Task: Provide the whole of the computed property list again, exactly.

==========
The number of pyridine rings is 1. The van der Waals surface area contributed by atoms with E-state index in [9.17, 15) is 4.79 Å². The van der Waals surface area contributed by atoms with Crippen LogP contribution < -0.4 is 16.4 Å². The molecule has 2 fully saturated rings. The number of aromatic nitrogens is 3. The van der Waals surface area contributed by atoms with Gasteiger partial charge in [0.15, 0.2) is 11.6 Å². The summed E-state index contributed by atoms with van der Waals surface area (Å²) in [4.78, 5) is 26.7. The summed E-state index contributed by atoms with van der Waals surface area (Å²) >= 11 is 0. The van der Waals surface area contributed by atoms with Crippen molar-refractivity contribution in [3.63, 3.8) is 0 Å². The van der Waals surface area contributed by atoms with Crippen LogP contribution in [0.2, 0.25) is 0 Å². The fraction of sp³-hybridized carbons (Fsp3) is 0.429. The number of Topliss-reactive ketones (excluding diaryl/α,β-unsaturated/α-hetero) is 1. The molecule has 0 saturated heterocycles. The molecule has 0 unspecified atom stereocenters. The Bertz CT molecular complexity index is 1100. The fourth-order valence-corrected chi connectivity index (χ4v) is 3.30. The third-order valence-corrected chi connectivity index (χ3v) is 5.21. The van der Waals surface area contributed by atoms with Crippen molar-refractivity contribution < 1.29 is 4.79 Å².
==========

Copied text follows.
The number of pyridine rings is 1. The van der Waals surface area contributed by atoms with E-state index in [9.17, 15) is 4.79 Å². The van der Waals surface area contributed by atoms with Crippen LogP contribution < -0.4 is 16.4 Å². The molecule has 2 fully saturated rings. The number of aromatic nitrogens is 3. The van der Waals surface area contributed by atoms with Gasteiger partial charge in [0.15, 0.2) is 11.6 Å². The summed E-state index contributed by atoms with van der Waals surface area (Å²) in [4.78, 5) is 26.7. The summed E-state index contributed by atoms with van der Waals surface area (Å²) >= 11 is 0. The van der Waals surface area contributed by atoms with Crippen molar-refractivity contribution in [3.63, 3.8) is 0 Å². The van der Waals surface area contributed by atoms with Crippen LogP contribution in [0.2, 0.25) is 0 Å². The fraction of sp³-hybridized carbons (Fsp3) is 0.429. The number of Topliss-reactive ketones (excluding diaryl/α,β-unsaturated/α-hetero) is 1. The molecule has 0 saturated heterocycles. The molecule has 0 unspecified atom stereocenters. The Bertz CT molecular complexity index is 1100. The fourth-order valence-corrected chi connectivity index (χ4v) is 3.30. The third-order valence-corrected chi connectivity index (χ3v) is 5.21. The van der Waals surface area contributed by atoms with Crippen molar-refractivity contribution < 1.29 is 4.79 Å².